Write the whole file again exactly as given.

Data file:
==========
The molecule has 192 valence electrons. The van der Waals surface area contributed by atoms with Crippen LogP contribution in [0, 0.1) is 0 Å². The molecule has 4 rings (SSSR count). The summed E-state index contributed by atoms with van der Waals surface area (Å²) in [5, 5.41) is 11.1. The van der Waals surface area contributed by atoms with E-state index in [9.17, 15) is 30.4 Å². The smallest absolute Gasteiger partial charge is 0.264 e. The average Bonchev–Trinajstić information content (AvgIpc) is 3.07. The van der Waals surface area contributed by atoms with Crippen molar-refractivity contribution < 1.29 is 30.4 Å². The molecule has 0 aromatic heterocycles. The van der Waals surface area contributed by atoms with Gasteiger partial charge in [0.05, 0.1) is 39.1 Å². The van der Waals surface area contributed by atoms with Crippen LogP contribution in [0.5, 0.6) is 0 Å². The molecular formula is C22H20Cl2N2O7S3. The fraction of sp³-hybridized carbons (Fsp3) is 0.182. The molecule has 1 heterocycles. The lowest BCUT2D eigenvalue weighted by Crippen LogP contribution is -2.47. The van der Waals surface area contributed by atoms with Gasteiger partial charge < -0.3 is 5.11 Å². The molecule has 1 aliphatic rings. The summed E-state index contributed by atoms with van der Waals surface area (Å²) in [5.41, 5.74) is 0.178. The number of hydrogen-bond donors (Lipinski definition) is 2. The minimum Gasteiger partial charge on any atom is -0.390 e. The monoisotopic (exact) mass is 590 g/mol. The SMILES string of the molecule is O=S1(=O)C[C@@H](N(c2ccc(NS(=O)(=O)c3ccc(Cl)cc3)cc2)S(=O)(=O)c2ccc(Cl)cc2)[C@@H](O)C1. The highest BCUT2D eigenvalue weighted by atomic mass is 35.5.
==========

The molecule has 192 valence electrons. The van der Waals surface area contributed by atoms with Crippen LogP contribution in [0, 0.1) is 0 Å². The molecule has 4 rings (SSSR count). The summed E-state index contributed by atoms with van der Waals surface area (Å²) in [5, 5.41) is 11.1. The van der Waals surface area contributed by atoms with E-state index in [9.17, 15) is 30.4 Å². The smallest absolute Gasteiger partial charge is 0.264 e. The average Bonchev–Trinajstić information content (AvgIpc) is 3.07. The van der Waals surface area contributed by atoms with Crippen molar-refractivity contribution < 1.29 is 30.4 Å². The molecule has 0 aromatic heterocycles. The van der Waals surface area contributed by atoms with Gasteiger partial charge in [0.05, 0.1) is 39.1 Å². The van der Waals surface area contributed by atoms with Crippen LogP contribution in [0.5, 0.6) is 0 Å². The molecular formula is C22H20Cl2N2O7S3. The fraction of sp³-hybridized carbons (Fsp3) is 0.182. The molecule has 1 heterocycles. The lowest BCUT2D eigenvalue weighted by Crippen LogP contribution is -2.47. The van der Waals surface area contributed by atoms with Gasteiger partial charge < -0.3 is 5.11 Å². The molecule has 1 aliphatic rings. The summed E-state index contributed by atoms with van der Waals surface area (Å²) in [5.41, 5.74) is 0.178. The number of hydrogen-bond donors (Lipinski definition) is 2. The minimum Gasteiger partial charge on any atom is -0.390 e. The monoisotopic (exact) mass is 590 g/mol. The SMILES string of the molecule is O=S1(=O)C[C@@H](N(c2ccc(NS(=O)(=O)c3ccc(Cl)cc3)cc2)S(=O)(=O)c2ccc(Cl)cc2)[C@@H](O)C1. The highest BCUT2D eigenvalue weighted by atomic mass is 35.5.